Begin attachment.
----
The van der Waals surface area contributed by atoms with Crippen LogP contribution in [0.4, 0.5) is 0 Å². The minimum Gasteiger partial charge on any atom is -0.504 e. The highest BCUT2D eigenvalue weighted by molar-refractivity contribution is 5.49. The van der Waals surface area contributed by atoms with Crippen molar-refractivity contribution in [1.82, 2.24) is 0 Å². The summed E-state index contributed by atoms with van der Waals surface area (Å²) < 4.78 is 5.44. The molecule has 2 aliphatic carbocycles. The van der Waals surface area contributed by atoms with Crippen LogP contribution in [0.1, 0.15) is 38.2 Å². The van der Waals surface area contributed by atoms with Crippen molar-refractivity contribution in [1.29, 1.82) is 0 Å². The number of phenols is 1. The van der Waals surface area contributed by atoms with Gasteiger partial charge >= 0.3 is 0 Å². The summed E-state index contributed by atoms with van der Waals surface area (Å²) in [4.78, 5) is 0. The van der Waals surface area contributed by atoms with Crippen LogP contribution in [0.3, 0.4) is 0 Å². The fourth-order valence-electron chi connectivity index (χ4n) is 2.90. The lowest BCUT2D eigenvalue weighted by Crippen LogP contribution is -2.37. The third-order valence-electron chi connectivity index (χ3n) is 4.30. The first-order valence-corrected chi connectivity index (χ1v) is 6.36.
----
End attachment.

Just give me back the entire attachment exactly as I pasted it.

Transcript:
The van der Waals surface area contributed by atoms with Crippen LogP contribution in [0.4, 0.5) is 0 Å². The minimum Gasteiger partial charge on any atom is -0.504 e. The highest BCUT2D eigenvalue weighted by molar-refractivity contribution is 5.49. The van der Waals surface area contributed by atoms with Crippen molar-refractivity contribution in [1.82, 2.24) is 0 Å². The summed E-state index contributed by atoms with van der Waals surface area (Å²) < 4.78 is 5.44. The molecule has 2 aliphatic carbocycles. The van der Waals surface area contributed by atoms with Crippen LogP contribution in [0.1, 0.15) is 38.2 Å². The van der Waals surface area contributed by atoms with Crippen molar-refractivity contribution in [1.29, 1.82) is 0 Å². The number of phenols is 1. The van der Waals surface area contributed by atoms with Gasteiger partial charge >= 0.3 is 0 Å². The summed E-state index contributed by atoms with van der Waals surface area (Å²) in [4.78, 5) is 0. The van der Waals surface area contributed by atoms with Crippen LogP contribution in [0.3, 0.4) is 0 Å². The fourth-order valence-electron chi connectivity index (χ4n) is 2.90. The lowest BCUT2D eigenvalue weighted by Crippen LogP contribution is -2.37. The third-order valence-electron chi connectivity index (χ3n) is 4.30. The first-order valence-corrected chi connectivity index (χ1v) is 6.36.